typeof symbol (Was: Sept 19 TC39 Meeting Notes)

Brendan Eich brendan at mozilla.org
Sat Sep 29 11:52:44 PDT 2012

Rick Waldron wrote:
> Offline discussion with Dave that immediately identified a 
> deal-breaker: if typeof symbol were "string", it would break ===.
> === for strings is based on their contents
> === for objects is based on their identity

That's true but I think it has not to do with ===. It's because symbols 
must not be forgeable by spelling out any "contents" or "value" that can 
== or === another symbol's contents/value.

The invariant that applies:

    (typeof x == typeof y && x == y) <=>  (x === y).

This would hold even if typeof returned "string" for a symbol, so long 
as that symbol was == and === only itself.

It obviously also works if typeof returns "object" for a symbol, as in 
the current proposal.

In the sense that "abc" === "ab" + "c" then of course Dave's right. You 
can't do any such thing with a symbol. But so long as unforgeability is 
upheld, this issue is not about === (or ==). It's about typeof returning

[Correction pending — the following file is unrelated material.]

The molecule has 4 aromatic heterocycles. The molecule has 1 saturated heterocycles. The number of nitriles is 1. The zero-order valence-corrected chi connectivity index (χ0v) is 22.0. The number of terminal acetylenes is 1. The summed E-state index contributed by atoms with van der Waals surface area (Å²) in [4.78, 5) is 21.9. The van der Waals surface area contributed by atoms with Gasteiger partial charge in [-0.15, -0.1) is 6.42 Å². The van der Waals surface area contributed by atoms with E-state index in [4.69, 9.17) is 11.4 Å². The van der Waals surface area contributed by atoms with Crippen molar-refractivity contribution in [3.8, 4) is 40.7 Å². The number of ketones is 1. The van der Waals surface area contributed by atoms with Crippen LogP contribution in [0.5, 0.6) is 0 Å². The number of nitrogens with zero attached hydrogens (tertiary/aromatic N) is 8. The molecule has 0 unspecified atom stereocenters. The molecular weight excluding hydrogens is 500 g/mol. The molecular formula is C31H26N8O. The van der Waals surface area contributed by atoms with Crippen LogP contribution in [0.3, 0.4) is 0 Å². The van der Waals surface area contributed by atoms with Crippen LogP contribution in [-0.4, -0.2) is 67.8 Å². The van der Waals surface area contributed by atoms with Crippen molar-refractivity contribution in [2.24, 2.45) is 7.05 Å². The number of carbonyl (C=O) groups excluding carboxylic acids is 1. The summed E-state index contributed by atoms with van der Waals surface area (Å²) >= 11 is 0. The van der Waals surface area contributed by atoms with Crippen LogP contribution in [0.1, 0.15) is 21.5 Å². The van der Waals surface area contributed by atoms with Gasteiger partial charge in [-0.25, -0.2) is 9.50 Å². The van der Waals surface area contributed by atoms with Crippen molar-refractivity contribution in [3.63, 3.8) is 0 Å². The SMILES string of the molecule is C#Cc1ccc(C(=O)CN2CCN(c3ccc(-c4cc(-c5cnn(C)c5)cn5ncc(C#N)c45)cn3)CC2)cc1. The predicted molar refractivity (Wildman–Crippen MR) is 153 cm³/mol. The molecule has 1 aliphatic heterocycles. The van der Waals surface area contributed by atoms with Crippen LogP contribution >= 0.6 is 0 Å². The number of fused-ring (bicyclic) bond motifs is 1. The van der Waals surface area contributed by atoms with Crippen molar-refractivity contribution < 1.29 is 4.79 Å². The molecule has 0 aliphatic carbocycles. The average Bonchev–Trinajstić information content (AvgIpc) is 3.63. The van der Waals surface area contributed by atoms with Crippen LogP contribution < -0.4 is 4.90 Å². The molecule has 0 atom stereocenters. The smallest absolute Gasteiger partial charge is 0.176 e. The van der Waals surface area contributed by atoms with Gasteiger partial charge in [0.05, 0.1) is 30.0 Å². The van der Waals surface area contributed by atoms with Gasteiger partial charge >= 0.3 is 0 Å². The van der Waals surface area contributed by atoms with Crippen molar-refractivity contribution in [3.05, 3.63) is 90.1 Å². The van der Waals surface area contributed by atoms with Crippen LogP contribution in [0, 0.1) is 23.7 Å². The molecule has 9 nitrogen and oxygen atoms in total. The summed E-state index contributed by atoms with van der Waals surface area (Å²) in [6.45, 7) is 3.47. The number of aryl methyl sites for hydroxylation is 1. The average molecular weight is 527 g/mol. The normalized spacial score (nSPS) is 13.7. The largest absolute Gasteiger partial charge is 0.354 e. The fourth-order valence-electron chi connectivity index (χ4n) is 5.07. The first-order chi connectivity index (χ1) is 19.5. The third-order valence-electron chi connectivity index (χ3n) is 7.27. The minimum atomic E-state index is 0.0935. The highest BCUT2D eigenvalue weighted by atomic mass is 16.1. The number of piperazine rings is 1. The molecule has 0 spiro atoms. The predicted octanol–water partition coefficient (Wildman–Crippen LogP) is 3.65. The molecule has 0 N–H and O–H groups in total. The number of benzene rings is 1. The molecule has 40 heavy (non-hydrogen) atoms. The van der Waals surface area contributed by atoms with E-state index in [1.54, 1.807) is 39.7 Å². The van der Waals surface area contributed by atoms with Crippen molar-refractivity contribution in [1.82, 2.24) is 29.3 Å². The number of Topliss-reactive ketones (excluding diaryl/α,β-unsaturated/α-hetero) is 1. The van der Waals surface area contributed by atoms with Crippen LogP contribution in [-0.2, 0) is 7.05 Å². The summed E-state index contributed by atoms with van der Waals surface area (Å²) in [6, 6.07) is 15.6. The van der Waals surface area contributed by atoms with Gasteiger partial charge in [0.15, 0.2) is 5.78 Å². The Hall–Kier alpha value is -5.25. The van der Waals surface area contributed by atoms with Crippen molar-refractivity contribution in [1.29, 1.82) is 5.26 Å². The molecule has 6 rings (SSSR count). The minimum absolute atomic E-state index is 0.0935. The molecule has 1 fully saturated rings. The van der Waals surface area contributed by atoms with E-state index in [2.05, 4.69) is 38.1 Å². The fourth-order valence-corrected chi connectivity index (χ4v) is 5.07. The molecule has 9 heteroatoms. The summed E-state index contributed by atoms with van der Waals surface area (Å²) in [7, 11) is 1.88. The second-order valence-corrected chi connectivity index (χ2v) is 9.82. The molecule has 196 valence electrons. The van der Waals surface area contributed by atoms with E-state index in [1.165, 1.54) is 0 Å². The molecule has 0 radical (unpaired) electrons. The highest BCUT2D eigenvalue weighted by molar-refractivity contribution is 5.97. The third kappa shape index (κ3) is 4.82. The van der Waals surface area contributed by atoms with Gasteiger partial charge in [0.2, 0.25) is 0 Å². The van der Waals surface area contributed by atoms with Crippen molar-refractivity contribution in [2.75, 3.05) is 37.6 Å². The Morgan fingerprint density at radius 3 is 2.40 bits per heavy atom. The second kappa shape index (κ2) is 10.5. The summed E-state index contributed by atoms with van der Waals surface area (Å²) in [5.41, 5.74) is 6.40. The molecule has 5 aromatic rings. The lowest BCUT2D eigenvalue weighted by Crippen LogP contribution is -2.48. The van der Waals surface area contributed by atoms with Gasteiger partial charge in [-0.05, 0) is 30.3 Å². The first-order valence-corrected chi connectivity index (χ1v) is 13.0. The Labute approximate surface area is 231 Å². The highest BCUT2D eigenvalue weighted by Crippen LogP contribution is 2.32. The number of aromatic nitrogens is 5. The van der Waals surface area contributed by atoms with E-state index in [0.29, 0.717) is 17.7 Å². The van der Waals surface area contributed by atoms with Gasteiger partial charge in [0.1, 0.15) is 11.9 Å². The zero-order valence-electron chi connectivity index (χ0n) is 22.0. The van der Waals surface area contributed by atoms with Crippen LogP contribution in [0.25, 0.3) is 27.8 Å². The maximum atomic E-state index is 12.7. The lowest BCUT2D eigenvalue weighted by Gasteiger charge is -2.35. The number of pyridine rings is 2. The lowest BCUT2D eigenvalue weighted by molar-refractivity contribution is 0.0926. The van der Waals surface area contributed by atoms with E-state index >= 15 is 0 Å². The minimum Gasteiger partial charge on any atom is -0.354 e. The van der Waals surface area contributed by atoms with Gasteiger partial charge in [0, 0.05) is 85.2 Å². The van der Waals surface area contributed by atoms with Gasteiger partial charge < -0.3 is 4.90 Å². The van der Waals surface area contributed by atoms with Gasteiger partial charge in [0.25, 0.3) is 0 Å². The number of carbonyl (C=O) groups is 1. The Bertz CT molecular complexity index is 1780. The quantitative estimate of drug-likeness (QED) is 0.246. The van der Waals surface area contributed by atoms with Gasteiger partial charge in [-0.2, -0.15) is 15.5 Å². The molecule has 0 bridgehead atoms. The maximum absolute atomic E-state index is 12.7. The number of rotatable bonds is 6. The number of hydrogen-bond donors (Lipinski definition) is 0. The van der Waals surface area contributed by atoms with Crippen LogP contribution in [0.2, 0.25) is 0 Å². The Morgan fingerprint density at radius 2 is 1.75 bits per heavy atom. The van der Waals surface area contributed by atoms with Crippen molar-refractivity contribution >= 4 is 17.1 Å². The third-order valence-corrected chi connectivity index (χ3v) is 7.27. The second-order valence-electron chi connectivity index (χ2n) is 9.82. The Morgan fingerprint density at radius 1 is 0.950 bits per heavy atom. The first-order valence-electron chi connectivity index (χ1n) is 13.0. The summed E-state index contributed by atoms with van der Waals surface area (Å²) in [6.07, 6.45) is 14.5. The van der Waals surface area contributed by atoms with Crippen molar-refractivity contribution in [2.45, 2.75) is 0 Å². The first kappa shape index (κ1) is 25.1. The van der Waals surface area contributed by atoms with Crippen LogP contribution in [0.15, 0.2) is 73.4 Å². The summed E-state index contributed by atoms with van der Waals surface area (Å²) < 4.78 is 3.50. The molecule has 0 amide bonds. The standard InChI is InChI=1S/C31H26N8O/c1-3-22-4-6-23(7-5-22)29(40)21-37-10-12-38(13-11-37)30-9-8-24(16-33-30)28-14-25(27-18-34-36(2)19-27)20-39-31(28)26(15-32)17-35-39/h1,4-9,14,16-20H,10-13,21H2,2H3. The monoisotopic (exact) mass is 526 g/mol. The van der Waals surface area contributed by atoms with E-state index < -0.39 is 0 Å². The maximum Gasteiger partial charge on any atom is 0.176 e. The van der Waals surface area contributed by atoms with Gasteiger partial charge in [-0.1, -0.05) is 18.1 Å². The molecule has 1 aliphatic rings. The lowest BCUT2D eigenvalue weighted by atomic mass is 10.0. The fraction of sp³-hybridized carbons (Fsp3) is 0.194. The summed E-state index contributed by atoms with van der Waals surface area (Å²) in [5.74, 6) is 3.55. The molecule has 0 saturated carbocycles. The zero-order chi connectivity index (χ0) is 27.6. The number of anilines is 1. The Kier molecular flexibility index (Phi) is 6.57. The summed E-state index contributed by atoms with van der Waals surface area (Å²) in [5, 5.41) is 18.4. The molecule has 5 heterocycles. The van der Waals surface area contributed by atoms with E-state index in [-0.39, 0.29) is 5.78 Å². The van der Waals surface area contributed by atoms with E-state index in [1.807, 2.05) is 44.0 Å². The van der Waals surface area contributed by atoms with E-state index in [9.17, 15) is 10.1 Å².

"string" for a symbol, a bad idea.

The lack of String.prototype delegation as if by auto-wrapping is a 
second deal-killer.

Between "object" and a new typeof result, "symbol", the safer course is 

For value objects such as int64 and uint64, I've come to believe that 
the invariant above conjoined with

   (0L == 0UL) === true

being the desirable == but not === behavior requires typeof 0L => 
"int64" and typeof 0UL => "uint64.

Value objects have content-based identity, but they're objects. Symbols 
could be viewed as objects and identity and typeof all work "for free".

To resolve Andreas's concern about cost of object, we could say that 
Symbols are frozen and empty. That would be enough to optimize as hard 
as possible.


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